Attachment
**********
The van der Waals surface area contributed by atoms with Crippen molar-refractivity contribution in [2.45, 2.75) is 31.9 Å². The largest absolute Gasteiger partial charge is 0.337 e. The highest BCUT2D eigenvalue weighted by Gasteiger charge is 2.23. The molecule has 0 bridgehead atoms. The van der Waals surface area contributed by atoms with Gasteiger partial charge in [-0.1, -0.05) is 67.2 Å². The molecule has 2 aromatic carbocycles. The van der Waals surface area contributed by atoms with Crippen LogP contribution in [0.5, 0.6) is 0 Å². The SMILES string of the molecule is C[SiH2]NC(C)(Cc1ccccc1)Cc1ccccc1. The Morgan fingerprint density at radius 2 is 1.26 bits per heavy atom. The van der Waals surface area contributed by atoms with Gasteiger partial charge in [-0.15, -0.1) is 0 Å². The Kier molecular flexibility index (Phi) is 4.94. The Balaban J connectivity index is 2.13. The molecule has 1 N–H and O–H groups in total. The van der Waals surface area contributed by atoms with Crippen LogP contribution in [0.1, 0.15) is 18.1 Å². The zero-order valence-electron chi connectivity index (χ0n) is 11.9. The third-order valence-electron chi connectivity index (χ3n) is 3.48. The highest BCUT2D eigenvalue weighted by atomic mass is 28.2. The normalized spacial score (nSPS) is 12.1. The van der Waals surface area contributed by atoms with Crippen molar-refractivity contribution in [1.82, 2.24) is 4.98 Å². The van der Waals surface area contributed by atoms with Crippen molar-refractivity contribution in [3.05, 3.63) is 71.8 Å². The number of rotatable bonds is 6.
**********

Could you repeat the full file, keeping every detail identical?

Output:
The van der Waals surface area contributed by atoms with Crippen molar-refractivity contribution in [2.45, 2.75) is 31.9 Å². The largest absolute Gasteiger partial charge is 0.337 e. The highest BCUT2D eigenvalue weighted by Gasteiger charge is 2.23. The molecule has 0 bridgehead atoms. The van der Waals surface area contributed by atoms with Gasteiger partial charge in [-0.1, -0.05) is 67.2 Å². The molecule has 2 aromatic carbocycles. The van der Waals surface area contributed by atoms with Crippen LogP contribution in [0.5, 0.6) is 0 Å². The SMILES string of the molecule is C[SiH2]NC(C)(Cc1ccccc1)Cc1ccccc1. The Morgan fingerprint density at radius 2 is 1.26 bits per heavy atom. The van der Waals surface area contributed by atoms with Gasteiger partial charge in [-0.15, -0.1) is 0 Å². The Kier molecular flexibility index (Phi) is 4.94. The Balaban J connectivity index is 2.13. The molecule has 1 N–H and O–H groups in total. The van der Waals surface area contributed by atoms with Crippen LogP contribution in [0.1, 0.15) is 18.1 Å². The zero-order valence-electron chi connectivity index (χ0n) is 11.9. The third-order valence-electron chi connectivity index (χ3n) is 3.48. The highest BCUT2D eigenvalue weighted by atomic mass is 28.2. The normalized spacial score (nSPS) is 12.1. The van der Waals surface area contributed by atoms with Crippen molar-refractivity contribution in [1.82, 2.24) is 4.98 Å². The van der Waals surface area contributed by atoms with Crippen molar-refractivity contribution in [3.05, 3.63) is 71.8 Å². The number of rotatable bonds is 6.